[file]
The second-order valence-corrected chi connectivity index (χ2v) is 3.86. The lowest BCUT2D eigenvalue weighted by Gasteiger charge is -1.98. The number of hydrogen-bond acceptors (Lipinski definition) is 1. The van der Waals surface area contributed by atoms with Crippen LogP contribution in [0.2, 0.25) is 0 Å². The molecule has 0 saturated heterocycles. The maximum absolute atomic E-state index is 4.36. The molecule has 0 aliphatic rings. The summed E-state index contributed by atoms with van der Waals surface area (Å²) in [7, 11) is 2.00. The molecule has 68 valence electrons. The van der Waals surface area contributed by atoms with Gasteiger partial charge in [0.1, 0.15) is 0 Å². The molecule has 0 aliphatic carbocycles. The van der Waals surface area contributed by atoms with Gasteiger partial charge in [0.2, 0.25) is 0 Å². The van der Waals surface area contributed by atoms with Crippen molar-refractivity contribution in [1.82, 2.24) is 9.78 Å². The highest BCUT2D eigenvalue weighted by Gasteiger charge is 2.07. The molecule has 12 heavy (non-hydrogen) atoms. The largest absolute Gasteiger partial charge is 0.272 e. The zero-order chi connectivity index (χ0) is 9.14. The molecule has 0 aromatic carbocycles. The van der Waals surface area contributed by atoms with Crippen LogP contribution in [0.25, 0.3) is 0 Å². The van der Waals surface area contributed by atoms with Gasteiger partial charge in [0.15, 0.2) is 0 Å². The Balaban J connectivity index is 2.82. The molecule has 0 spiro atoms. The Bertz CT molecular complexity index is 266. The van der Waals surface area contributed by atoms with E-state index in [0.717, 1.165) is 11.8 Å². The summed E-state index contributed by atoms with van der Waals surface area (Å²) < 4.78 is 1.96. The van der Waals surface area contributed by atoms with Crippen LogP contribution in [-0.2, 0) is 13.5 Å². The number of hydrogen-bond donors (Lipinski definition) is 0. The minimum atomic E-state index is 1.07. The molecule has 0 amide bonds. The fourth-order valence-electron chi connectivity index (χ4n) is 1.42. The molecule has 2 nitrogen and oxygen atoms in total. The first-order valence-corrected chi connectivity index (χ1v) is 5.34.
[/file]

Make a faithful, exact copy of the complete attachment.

The second-order valence-corrected chi connectivity index (χ2v) is 3.86. The lowest BCUT2D eigenvalue weighted by Gasteiger charge is -1.98. The number of hydrogen-bond acceptors (Lipinski definition) is 1. The van der Waals surface area contributed by atoms with Crippen LogP contribution in [0.2, 0.25) is 0 Å². The molecule has 0 saturated heterocycles. The maximum absolute atomic E-state index is 4.36. The molecule has 0 aliphatic rings. The summed E-state index contributed by atoms with van der Waals surface area (Å²) in [7, 11) is 2.00. The molecule has 68 valence electrons. The van der Waals surface area contributed by atoms with Gasteiger partial charge in [0.1, 0.15) is 0 Å². The molecule has 0 aliphatic carbocycles. The van der Waals surface area contributed by atoms with Gasteiger partial charge in [0.2, 0.25) is 0 Å². The van der Waals surface area contributed by atoms with Crippen molar-refractivity contribution in [1.82, 2.24) is 9.78 Å². The highest BCUT2D eigenvalue weighted by Gasteiger charge is 2.07. The molecule has 12 heavy (non-hydrogen) atoms. The largest absolute Gasteiger partial charge is 0.272 e. The zero-order chi connectivity index (χ0) is 9.14. The molecule has 0 aromatic carbocycles. The van der Waals surface area contributed by atoms with Crippen LogP contribution in [0.25, 0.3) is 0 Å². The van der Waals surface area contributed by atoms with Gasteiger partial charge in [0.15, 0.2) is 0 Å². The Balaban J connectivity index is 2.82. The molecule has 0 spiro atoms. The Bertz CT molecular complexity index is 266. The van der Waals surface area contributed by atoms with E-state index in [0.717, 1.165) is 11.8 Å². The summed E-state index contributed by atoms with van der Waals surface area (Å²) < 4.78 is 1.96. The van der Waals surface area contributed by atoms with Crippen LogP contribution in [-0.2, 0) is 13.5 Å². The number of hydrogen-bond donors (Lipinski definition) is 0. The minimum atomic E-state index is 1.07. The molecule has 0 amide bonds. The fourth-order valence-electron chi connectivity index (χ4n) is 1.42. The molecule has 2 nitrogen and oxygen atoms in total. The first-order valence-corrected chi connectivity index (χ1v) is 5.34.